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on 17 September 2012
I started using PowerDesigner without any formal training, just many years of using all sorts other modeling tools. Although the basics were pretty easy to learn I was not really able to use many of the powerful features. I then bought this book and that helped me to really get going. This is the type of user manual that you would like to get with a modeling tool. It also provides you with the basics of Data Modeling, even if you think you are an expert modeler it helps to have the book explain how the basics fit together. I would have liked more on how to organize all your models in PowerDesigner but perhaps that is another book. If you are looking for a book to help you get going in PowerDesigner this is the book I would recommend. Well worth the money.
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on 3 July 2012
Having used Power Designer for over 10 years in many environments I was a little dubious about this book.

1. Would it cater for the zealous user?
2. I felt dread at how tediously boring a book on Power Designer data modeling could be :)

Boy, was I wrong! "Data Modeling Made Simple with PowerDesigner" is a book that should be in the library of all Power Designer Data Modelers. It will certainly have a place on my desk! The authors, Steve Hoberman and George McGeachie
have left no stone unturned and this is coupled with humourous anecdotes throughout the book which liven up what could be a very drab read. Who would have thought that modeling icecream could be so much fun!

The book is divided up into a number of sections, the first of which introduces the concept of a data model and its role in the organisation. The focus is on communication between functional groups and the presentation of a data model which
provides semantic interoperability and mutual understanding of common perspectives at different levels of detail.

The second section of the book looks at the various components of a data model, explaining the terms entity, attributes/data elements, domains, conceptual -> logical -> physical models, business rules and relationships. If I had one quibble, the authors might have stuck with the Power Designer terminology for these sections, as the book is inherently "Data Modeling with PowerDesigner". For example, the word "attribute" should have been used instead of "data element" as that is the term used in the Sybase application. Even in the Power Designer specific portion of the book, "Data Elements" is used in the text, however, accompanying screenshots use "Entity Attribute". Chapter 5 talks about "Data Elements", Chapter 6 "Data Attributes" and Chapter 7 is back to "Data Elements". A further example, with the use of the term "subtypes" when Sybase use "Inheritence Links". In my opinion it would be more appropriate to use consistent terminology throughout the book from the outset.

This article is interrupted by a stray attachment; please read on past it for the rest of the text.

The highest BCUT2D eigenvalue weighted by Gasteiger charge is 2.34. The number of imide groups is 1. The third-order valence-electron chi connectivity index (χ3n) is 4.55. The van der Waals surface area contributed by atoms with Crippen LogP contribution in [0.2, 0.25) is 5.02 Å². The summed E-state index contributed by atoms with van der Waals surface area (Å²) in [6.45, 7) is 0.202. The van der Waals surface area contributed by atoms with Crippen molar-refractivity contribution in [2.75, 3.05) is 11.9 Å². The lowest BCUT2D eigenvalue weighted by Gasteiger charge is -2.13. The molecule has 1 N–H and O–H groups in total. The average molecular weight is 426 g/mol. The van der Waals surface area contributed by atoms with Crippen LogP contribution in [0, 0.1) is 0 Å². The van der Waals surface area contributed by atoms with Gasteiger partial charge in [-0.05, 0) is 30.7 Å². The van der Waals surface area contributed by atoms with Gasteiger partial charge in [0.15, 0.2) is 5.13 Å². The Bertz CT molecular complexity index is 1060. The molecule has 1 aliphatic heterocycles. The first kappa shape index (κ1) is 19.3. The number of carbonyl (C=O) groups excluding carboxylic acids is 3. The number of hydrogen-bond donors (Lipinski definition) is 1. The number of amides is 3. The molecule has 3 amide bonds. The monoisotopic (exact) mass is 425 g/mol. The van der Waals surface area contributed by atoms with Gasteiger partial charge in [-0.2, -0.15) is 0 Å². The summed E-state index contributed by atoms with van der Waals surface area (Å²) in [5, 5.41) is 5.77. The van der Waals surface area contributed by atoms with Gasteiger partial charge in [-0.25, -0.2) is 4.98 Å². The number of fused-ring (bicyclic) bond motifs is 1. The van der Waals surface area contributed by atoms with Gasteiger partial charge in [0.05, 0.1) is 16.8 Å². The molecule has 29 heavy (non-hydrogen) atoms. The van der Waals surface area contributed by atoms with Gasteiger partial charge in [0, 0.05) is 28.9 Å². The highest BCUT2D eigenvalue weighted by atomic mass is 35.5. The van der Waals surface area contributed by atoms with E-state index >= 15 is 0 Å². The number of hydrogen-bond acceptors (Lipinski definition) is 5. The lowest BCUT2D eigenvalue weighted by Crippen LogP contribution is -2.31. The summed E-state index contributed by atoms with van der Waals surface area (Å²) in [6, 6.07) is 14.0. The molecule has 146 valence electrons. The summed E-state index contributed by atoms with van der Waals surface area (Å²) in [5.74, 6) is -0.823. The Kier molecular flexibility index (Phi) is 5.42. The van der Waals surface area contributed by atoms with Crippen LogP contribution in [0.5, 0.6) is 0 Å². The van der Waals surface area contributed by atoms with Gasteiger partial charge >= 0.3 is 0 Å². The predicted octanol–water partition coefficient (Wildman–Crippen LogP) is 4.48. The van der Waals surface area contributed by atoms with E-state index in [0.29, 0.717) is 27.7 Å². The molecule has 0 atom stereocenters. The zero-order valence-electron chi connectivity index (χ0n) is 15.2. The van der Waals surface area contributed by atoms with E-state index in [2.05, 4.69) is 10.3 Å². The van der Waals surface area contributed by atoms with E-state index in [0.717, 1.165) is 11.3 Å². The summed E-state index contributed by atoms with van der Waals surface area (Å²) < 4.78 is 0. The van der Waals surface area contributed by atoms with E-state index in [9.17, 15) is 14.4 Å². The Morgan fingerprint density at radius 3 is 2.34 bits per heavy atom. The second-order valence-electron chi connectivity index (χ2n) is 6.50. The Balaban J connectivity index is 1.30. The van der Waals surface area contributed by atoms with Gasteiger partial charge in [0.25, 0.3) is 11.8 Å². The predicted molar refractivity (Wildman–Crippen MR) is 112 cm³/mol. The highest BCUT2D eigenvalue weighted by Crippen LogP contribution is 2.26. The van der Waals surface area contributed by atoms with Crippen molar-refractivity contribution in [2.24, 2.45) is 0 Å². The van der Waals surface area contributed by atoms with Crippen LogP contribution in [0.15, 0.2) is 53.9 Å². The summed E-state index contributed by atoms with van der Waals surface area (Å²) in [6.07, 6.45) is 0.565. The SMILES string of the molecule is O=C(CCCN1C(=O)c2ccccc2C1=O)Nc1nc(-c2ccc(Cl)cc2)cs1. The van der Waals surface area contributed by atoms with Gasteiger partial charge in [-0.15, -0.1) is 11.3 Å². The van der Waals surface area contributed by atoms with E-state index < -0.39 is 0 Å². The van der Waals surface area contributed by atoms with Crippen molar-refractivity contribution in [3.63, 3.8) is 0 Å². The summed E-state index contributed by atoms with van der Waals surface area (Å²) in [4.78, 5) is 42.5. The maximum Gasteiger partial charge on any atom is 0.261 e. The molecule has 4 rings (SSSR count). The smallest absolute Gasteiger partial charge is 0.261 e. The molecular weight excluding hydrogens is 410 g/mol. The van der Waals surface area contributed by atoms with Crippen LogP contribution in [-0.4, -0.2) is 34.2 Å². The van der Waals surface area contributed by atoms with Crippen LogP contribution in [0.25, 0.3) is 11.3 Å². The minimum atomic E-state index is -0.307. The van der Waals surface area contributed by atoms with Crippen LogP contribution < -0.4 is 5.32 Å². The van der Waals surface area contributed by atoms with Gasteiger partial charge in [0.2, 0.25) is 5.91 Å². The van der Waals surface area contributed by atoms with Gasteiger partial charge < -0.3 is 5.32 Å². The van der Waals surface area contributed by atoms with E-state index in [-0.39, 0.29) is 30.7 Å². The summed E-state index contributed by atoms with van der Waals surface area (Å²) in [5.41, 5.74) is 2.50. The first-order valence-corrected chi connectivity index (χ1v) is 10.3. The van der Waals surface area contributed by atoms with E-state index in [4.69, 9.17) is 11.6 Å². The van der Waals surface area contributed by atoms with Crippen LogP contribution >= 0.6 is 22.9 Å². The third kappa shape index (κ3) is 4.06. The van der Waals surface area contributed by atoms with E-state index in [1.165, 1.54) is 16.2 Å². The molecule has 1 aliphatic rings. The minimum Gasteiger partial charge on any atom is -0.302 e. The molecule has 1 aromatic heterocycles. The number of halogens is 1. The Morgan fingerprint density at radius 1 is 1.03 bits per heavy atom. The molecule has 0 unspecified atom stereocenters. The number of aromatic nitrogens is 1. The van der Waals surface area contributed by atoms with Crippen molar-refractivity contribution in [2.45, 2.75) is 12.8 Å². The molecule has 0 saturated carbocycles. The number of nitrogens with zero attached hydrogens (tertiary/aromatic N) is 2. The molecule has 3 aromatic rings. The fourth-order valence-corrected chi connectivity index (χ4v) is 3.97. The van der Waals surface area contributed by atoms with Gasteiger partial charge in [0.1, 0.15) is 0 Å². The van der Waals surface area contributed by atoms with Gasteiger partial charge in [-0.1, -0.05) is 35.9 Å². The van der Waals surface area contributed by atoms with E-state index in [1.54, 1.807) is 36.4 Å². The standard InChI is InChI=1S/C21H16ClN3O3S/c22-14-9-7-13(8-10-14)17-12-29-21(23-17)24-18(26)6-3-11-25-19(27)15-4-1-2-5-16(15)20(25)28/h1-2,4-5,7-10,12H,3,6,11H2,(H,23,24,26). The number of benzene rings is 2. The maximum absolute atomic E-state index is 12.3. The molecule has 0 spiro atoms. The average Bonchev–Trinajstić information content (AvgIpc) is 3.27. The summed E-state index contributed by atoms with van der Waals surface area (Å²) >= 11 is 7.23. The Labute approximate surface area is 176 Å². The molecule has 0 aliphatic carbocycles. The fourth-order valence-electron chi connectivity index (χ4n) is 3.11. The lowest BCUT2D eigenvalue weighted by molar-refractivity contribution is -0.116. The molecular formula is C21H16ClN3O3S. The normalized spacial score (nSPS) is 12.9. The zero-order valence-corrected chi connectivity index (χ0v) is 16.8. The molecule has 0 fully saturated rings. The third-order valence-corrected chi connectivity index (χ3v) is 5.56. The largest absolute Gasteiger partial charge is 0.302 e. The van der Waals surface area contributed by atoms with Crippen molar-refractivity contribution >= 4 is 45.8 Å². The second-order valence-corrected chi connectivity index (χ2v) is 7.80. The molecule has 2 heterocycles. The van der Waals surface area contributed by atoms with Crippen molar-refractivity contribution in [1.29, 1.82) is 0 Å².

Chapter 6 offers a comprehensive discussion on how critical it is to provide meaningful names and definitions in your data model and naming conventions.

Section 3 delves into the nitty gritty on Power Designer. Chapter 8 answers that question that data modelers often hear - "But why do we need to spend money on a data modeling tool, can't you just use xyz". The chapter categorises the features provided by Power Designer into Core Modeling, Usability, Interfaces and Integration, Top Management and Communication and Collaboration. This chapter is very well laid out.

Chapter 9 looks at "meta data scope" in Power Designer and denotes that Power Designer provides a single modeling environment in the organisation. It is widely agreed that the alignment of process, technology and data is key to any organisation and PowerDesigner makes this so simple by provision of multiple model types and ability to map between them. A high level description of the main features of PowerDesigner is given.

Chapter 10 and 11 and 12 are very helpful for anyone starting out with Power Designer. It goes painstakingly through the Power Designer interface and describes how it can be adapted to suit the user's needs. The interface can be daunting for a newbie and it is noted that a number of Power Designer complexities are clearly outlined upfront, for example, docking selectors and grouping views together. It is very apparent that Steve Hoberman and George McGeachie are well versed in PowerDesigner best practices as they explain what REALLY matters upfront and do not overcomplicate things. There is discussion on "rerouting symbols manually" which I often battle with when designing a large functional area in a data model. The book is also up-to-date as it covers the new glossary auto-complete functionality which was delivered in version 16 of PowerDesigner. Another example is the discussion of the resolution of many to many relationships and the impact that "Allow n-n relationships" has on it. The author also presents gotchas which can cause big headaches such as "Delete Symmbols Only" when removing objects from diagram and saving strategies which I found very comprehensive.

Chapter 15, 16, 17 are well thought out. I have worked in several companies where they do not seem to understand the difference between a conceptual, logical and physical data model. In these organisations the conceptual model usually matches the physical model entity for entity and attribute for attribute. The only difference being the lack of foreign keys and obviously the database specific physical options. These conceptual models usually cost companies a lot of money, however, they are normally ditched before the end of a project as teams realise that the effort is not worth while. The three chapters describing exactly what the purpose of each model and the generation links between then are fabulously written. I learnt a lot in these chapters.

This book is of interest to newbies and seasoned Data Modelers.
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